Although the supplies were salvaged from the wreck, the delay prevented the troops from meeting. Call also returned without fighting the major battle planned, his troops starving.
The next man given command of the troops in Florida was the Quartermaster General, Thomas Sidney Jesup. Jesup's plan was to build a series of supply forts, not more than two days' march apart, and send small units into the field who could travel lightly and resupply themselves regularly from the forts and drop off any sick or wounded soldiers.
The first of these forts was built at the Hillsborough River crossing named Fort Foster. Fort Dade was next, built at the Withlachoochee crossing.
A few of the Seminoles and their black allies were captured for deportation, but more importantly many of their crops and supplies were destroyed. On 6 March, 1837, four of the Seminole leaders met with Jesup at Fort Dade and agreed to a truce. The Seminoles were to report to Fort Brooke to await transport to their new lands.
By 2 June, 1837, some 700 Seminoles had been gathered at Fort Brooke and the war appeared to be at an end. Osceola with 200 warriors entered the camp that night and by morning it was totally deserted. When later asked about this wholesale desertion, the chiefs who had been there claimed they had heard rumours that there was fever in the fort and they feared they would be infected. In any event, the war resumed. After this incident, the Army commanders began a policy of violating any truce the Seminoles offered. As part of this policy, they offered to allow the troops to turn over any of the 'Black Seminoles' to the slave catchers and accept their reward money. This created much public outcry in the north and was later rescinded, the Blacks being allowed to emigrate west with the Seminoles.
In September 1837, the Army managed to capture several of the Seminole leaders, including a chief called King Philip. King Philip's son Wildcat entered the Fort under a flag of truce to ask for his release. Jesup ordered the troops to imprison Wildcat also, ignoring the traditional rules of war. The Seminoles were outraged at this event and asked for a meeting with one of the unit commanders, General Joseph Hernandez. Jesup learned of the meeting and ordered Hernandez to detain all who came in. Thus Chief Coa Hajo, 71 warriors and Osceola himself were captured. This again caused outrage among the public at large.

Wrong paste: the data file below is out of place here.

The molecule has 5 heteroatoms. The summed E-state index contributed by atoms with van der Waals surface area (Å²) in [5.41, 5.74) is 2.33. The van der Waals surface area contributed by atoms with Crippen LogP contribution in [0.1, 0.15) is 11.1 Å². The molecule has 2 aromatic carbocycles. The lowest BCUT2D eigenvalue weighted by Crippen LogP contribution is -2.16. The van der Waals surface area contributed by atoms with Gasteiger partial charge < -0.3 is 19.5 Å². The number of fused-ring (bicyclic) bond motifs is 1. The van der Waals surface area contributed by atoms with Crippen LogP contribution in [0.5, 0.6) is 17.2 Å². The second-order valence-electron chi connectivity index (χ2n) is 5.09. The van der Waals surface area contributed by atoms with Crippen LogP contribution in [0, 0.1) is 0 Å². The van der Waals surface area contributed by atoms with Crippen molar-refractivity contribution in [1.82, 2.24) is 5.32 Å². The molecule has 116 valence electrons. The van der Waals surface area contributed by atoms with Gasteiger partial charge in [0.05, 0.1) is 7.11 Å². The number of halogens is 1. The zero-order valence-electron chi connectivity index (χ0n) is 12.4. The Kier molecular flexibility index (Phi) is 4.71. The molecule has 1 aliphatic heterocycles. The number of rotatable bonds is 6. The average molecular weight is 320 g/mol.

Osceola was suffering from malaria when he was captured. The Army sent him to Fort Moultree, South Carolina, near Charleston, where he became something of a celebrity. It was there that his famous portrait was painted. He passed away from the effects of fever on 31 January, 1838. His grave at the fort may be visited to this day.
By the fall of 1837, the number of troops in Florida exceeded 8,000 men. Most of the Seminoles by this time had been driven into the southern part of the peninsula, though there were a few groups active near the Georgia border. Jesup moved his forces to the Kissimmee River and began building forts there.
On 24 December, 1837, Colonel Zachary Taylor9 heard a report from his scouts that a large group of Seminoles had been spotted near the mouth of Lake Okeechobee about twenty miles to the south. Seminole chiefs Alligator and Coacoochee gathered about 300 warriors and they prepared a battle field on several hammocks in the swamp. On 25 December, 183710, Taylor engaged the enemy. At last the pitched battle so long anticipated was under way.
The battle lasted several hours and left 27 men killed and 111 wounded among Taylor's troops. Ten Seminoles were found dead in the aftermath. Although the Army gained the field, it is believed the Seminoles were fighting a delaying action while their wives and children escaped into the relative safety of the Everglades.
As the fight moved into the swamps, joint Army-Navy operations became more important as they penetrated the Everglades in flat bottom boats. Jesup even resorted to purchasing blood hounds to find the Seminoles without success. By March 1838, Jesup had had his fill of Florida and requested re-assignment. He had sent almost 3,000 Seminoles to the west, but almost 1,000 remained in Florida.
Newly-promoted Brigadier General Zachary Taylor next took over all command in Florida. Taylor began by dividing the territory into military districts connected by a vast network of roads, bridges and causeways.